Vetting and risk rating provide tangible benefits for agents
If you are one of the good guys, independent vetting is one of the best investments you can make in yourself and your agency. First, you are validated as a trustworthy individual. Second, your bad actor counterparts will not be validated and hopefully will be driven from the business. Both result in additional business opportunities for you. Make the investment in independent objective vetting and you will drive the bad actors out of your industry. Let’s take a detailed look at the problem. For years now, the mortgage and real estate closing process has been largely viewed by some banks and settlement professionals as nothing more than a glorified signing party. Concerns about fraud, infidelity and negligence on the part of those handling mortgage proceeds and bank documents and the other professionals who play a part in the settling of a transaction have been largely ignored. This has been true despite the fact that the concept of wiring funds to a closing agent who is largely unknown and allowing strangers to handle mortgage documents and disbursements without uniform standards seems counter to prudent business practices. Today, title underwriters, who have been primarily self-insured on their direct operations, have seen claims rise, profits dwindle, and lawsuits by lenders and consumers stack up at courthouses around the country. In addition, the underwriters have also experienced increased claims, reduced profits, and lawsuits from the independent agency operations. Consequently, any notion that title underwriters will continue to allow agents to bind them for acts of negligence and infidelity by closing agents requires radical readjustments and new thinking. Likewise mortgage lenders and consumers cannot continue to rely upon the closing protection letter (CPL) as a form of insurance against losses from mortgage fraud and escrow theft because it is not an insurance product. The CPL offers very limited coverage for losses. Quite frankly it is time for the title underwriters and their issuing agents to get out of the escrow insurance business and for lenders to utilize third-party sources for underwriting and insuring risks at the closing table.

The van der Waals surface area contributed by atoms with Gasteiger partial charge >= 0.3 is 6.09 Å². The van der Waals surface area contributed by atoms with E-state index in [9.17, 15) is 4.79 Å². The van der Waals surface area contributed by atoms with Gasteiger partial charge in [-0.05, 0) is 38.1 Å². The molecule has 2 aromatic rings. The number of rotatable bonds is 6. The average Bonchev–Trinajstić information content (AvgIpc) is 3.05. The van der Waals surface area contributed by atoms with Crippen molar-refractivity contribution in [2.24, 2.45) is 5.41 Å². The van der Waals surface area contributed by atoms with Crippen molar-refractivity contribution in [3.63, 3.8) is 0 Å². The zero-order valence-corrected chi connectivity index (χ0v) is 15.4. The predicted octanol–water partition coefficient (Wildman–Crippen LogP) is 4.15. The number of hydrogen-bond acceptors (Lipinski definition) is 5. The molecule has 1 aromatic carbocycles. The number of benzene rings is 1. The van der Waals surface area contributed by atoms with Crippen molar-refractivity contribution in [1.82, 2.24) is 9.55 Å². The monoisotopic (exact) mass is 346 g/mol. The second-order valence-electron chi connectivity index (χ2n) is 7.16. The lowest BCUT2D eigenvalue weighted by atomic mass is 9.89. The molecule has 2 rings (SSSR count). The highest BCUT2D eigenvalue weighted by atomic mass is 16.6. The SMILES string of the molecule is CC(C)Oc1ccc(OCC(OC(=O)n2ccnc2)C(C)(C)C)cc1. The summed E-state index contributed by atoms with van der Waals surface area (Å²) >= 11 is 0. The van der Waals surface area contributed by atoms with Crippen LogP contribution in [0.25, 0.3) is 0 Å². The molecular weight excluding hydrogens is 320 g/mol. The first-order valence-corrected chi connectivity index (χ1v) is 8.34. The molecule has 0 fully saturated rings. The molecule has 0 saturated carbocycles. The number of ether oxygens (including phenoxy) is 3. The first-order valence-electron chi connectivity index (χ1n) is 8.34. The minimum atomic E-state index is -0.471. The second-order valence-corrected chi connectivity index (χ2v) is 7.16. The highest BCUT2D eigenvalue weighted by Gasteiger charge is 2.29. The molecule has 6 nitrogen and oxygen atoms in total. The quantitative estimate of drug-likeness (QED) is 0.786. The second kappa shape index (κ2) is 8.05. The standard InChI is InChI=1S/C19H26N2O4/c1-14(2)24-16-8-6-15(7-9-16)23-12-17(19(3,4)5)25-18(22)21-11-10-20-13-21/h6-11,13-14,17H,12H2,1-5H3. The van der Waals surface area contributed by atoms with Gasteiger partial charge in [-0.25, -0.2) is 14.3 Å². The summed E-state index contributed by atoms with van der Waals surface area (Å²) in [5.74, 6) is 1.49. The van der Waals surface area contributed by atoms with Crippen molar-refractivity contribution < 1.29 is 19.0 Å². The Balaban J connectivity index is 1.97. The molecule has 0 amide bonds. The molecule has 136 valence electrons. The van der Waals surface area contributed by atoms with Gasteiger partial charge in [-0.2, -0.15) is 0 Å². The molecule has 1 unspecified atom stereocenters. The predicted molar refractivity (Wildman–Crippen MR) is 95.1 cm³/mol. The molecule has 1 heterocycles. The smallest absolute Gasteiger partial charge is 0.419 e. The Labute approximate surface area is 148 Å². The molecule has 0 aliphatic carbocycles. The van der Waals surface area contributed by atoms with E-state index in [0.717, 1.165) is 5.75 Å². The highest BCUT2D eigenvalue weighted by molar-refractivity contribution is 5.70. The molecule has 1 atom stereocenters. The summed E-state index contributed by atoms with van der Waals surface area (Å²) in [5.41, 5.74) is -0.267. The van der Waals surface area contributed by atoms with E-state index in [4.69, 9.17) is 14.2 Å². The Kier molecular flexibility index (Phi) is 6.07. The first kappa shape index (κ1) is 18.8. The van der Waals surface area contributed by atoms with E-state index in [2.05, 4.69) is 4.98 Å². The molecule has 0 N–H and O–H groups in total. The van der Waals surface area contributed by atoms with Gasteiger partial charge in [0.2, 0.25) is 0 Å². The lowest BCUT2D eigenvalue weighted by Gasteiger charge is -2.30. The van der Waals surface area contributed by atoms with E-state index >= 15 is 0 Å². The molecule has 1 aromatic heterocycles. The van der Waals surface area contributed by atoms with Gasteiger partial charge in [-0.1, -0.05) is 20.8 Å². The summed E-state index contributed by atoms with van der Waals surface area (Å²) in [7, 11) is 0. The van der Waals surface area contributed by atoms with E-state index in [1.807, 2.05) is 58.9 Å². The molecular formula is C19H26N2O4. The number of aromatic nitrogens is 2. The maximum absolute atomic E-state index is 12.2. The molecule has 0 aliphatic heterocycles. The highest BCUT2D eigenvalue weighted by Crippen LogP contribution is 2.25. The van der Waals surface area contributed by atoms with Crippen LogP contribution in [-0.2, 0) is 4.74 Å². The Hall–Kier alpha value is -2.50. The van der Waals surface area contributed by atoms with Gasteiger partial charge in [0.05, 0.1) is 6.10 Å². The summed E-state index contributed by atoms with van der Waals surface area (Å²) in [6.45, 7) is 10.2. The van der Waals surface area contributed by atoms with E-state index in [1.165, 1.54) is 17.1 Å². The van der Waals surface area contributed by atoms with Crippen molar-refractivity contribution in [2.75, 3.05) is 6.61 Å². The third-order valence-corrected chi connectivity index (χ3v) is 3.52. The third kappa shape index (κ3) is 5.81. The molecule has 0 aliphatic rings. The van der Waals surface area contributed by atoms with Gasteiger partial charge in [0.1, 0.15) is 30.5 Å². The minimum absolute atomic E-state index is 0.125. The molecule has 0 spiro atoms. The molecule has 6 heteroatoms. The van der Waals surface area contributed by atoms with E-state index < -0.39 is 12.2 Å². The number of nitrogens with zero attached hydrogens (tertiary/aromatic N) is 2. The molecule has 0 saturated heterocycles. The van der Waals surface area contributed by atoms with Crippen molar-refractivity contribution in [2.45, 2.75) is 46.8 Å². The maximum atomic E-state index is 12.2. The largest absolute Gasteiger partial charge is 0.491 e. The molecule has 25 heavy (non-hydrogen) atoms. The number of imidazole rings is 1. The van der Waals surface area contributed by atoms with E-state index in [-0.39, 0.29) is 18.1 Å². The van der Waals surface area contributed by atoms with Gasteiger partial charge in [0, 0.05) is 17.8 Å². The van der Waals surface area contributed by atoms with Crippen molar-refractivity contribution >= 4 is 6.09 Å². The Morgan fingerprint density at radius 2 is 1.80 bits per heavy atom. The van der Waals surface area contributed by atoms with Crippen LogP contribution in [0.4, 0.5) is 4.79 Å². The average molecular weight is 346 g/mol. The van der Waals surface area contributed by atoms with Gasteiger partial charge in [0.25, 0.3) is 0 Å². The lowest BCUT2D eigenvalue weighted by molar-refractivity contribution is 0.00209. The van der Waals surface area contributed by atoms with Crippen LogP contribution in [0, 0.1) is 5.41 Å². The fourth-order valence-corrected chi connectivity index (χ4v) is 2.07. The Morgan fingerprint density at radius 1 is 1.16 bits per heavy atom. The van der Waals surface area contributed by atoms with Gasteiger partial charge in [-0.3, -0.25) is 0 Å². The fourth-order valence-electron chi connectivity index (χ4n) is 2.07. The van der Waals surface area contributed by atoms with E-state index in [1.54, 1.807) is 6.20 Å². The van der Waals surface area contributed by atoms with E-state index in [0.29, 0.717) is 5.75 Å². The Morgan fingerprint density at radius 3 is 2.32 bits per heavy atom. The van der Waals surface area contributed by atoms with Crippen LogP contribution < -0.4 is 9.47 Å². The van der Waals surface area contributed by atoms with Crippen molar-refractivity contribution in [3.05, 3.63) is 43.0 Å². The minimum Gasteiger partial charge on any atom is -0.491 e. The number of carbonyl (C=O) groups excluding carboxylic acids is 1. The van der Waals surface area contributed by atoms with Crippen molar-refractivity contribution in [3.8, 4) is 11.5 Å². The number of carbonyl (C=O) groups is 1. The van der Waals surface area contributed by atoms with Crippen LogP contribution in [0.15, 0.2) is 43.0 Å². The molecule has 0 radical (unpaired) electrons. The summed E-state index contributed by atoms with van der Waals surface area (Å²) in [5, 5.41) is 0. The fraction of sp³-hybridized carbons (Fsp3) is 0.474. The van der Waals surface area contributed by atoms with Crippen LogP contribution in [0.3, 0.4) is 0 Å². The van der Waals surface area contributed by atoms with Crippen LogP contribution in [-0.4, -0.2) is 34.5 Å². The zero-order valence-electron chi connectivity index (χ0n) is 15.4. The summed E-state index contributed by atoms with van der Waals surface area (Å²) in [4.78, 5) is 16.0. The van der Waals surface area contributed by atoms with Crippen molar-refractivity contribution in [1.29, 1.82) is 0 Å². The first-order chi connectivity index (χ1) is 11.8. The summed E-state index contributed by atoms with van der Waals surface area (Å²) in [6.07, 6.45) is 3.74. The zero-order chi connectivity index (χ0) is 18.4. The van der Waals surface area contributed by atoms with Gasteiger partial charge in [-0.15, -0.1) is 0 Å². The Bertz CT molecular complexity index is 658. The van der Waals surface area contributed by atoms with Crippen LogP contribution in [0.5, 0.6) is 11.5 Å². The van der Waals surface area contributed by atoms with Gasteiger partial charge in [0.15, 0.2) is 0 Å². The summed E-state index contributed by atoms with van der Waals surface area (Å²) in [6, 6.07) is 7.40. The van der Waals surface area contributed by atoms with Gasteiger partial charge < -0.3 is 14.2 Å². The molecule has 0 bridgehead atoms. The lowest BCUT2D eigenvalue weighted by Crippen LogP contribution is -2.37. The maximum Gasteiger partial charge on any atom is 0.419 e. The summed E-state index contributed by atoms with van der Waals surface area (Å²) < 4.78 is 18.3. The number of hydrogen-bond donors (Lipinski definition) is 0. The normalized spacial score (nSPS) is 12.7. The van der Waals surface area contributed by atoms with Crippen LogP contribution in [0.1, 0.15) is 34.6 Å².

It’s all in the numbers
Anyone connected to the mortgage and real estate industries is familiar with the numbers, but they are worth a reminder. The FBI has called mortgage fraud the number one white collar crime in America after terrorism. The FBI has allocated more agents nationwide to investigating escrow fraud than any other white collar crime. In 2011, the FBI reported $11 billion in mortgage fraud losses from SARS filings, and for 2012 the number is estimated to rise to $13 billion. The FBI estimates that 15 percent of those losses are directly attributable to escrow and closing fraud. These figures appear to be supported by the Financial Crimes Enforcement Network (FINCen) July 2012 study of SARS reports between 2003-2011 which indicated that there has been unacceptable growth in fraud losses in the escrow and closing area, with a 20 percent increase in the most recent period. According to statistics published by the National Association of Realtors (NAR) and Mortgage Bankers Association (MBA), there are 8.5 million mortgage closing transactions annually, with the average loan size approximately $175,000.00. Each of these loan transactions requires a closing attended by a settlement agent, so that means that in 2012 lenders will have delivered more nearly $1.5 trillion (and the collateral security documents to establish their legal right to repayment) into the hands of a virtually unregulated industry.